"The government may be paying incorrect subsidies to more than 1 million Americans for their health plans in the new federal insurance marketplace and has been unable so far to fix the errors,"
"potentially hundreds of thousands of people are receiving bigger subsidies than they deserve."
[they were] "Americans who listed incomes on their insurance applications that differ significantly — either too low or too high — from those on file with the Internal Revenue Service, documents show."
[they have been] "asked to upload or mail in pay stubs or other proof of their income. Only a fraction have done so,"
"behind the scenes, important aspects of the Web site remain defective — or simply unfinished."
"the Obama ... promised ... last year that a thorough income-verification system would be in place."
"flaws in HealthCare.gov blocked many naturalized citizens or permanent legal residents, requiring them to submit immigration documents that are, like the income information, caught in a backlog."
"difficulty in straightening out discrepancies affects an especially large number of consumers. Of the roughly 8 million Americans who signed up for coverage this year under the health-care law, about 5.5 million are in the federal insurance exchange. And according to the internal documents, more than half of them — about 3 million people — have an application containing at least one kind of inconsistency."
"But because of the trouble verifying incomes, the government has not lowered or raised anyone’s subsidies."
"people out there who have made unintentional errors, and in a few years will be subject to massive tax bills,"
To combat this, minwage supporters are trying a new argument: raising the federal minimum wage, they say, will boost the economy.
Harold Meyerson, for one, floats this idea in his latest Washington Post column:
By putting more money into the pockets of the working poor—a group that necessarily spends nearly all its income on such locally provided basics as rent, food, transport and child care—an adequate minimum wage increases a community’s level of sales and thereby creates more jobs.This idea raises the question, did previous federal minimum wage increases boost the economy? Below is a list of all federal increases since the modern Fair Labor Standards Act (FLSA) minimum wage law was adopted in 1977, along with notes on what subsequently happened to the economy:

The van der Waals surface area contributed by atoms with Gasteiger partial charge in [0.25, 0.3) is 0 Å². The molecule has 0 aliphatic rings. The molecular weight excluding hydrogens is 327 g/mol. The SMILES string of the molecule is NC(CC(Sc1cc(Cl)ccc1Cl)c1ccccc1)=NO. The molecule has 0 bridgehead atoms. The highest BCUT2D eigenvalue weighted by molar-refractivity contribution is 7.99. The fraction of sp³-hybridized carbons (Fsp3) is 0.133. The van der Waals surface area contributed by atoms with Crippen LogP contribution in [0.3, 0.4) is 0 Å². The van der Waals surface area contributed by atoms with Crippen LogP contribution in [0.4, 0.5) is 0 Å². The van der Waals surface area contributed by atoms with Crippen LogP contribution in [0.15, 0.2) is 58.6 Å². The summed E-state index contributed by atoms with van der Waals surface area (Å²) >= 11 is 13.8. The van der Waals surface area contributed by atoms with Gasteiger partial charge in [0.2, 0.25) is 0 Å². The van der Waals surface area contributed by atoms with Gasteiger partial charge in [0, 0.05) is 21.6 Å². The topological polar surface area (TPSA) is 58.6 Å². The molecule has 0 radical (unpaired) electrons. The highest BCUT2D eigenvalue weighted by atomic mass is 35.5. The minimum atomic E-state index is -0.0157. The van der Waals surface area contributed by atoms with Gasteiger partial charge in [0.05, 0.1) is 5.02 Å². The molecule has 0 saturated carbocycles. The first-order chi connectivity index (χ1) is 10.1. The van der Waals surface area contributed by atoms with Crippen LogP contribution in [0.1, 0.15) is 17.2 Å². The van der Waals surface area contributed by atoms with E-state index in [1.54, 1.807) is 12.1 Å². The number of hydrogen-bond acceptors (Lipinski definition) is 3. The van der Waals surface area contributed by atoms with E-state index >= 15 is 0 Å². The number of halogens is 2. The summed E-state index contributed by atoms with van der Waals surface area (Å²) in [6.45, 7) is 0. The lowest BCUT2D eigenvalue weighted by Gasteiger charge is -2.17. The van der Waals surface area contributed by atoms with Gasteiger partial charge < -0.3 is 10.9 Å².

Legislation date Phase-in dates Economy 1977 Amendments 1/1/1978 Economy enters recession, 1/1980 1/1/1979 1/1/1980 1989 Amendments 4/1/1990 Economy enters recession, 7/1990 4/1/1991 1996 Amendments 10/1/1996 U.S. Real GDP grows 4.5% in 1997, 4.4% in 1998, and 4.8% in 1999 9/1/1997 2007 Amendments 7/24/2007 Economy enters recession, 12/2007 7/24/2008 7/24/2009
Going back further, the economy also entered recessions during the phase-ins of the two previous minimum wage increases, under the 1966 and 1974 FLSA Amendments. So, during five of the last six federal minimum wage increases, the nation fell into recession.
Now, perhaps the minwage increases did stimulate the economy in each of those years, but the stimulus was not enough to overcome the problems that brought on the recessions. Heck, perhaps the ‘96–’97 increase was the chief cause of the economic boom of the late 1990s.
But probably not.
It seems far more likely that mandating a small wage increase for a small group of workers who work a small number of hours will not have much stimulatory effect on the economy. It may not even be enough to counterbalance the negative economic effects of would-be workers who can’t find—or lose—their jobs because of the mandated increase."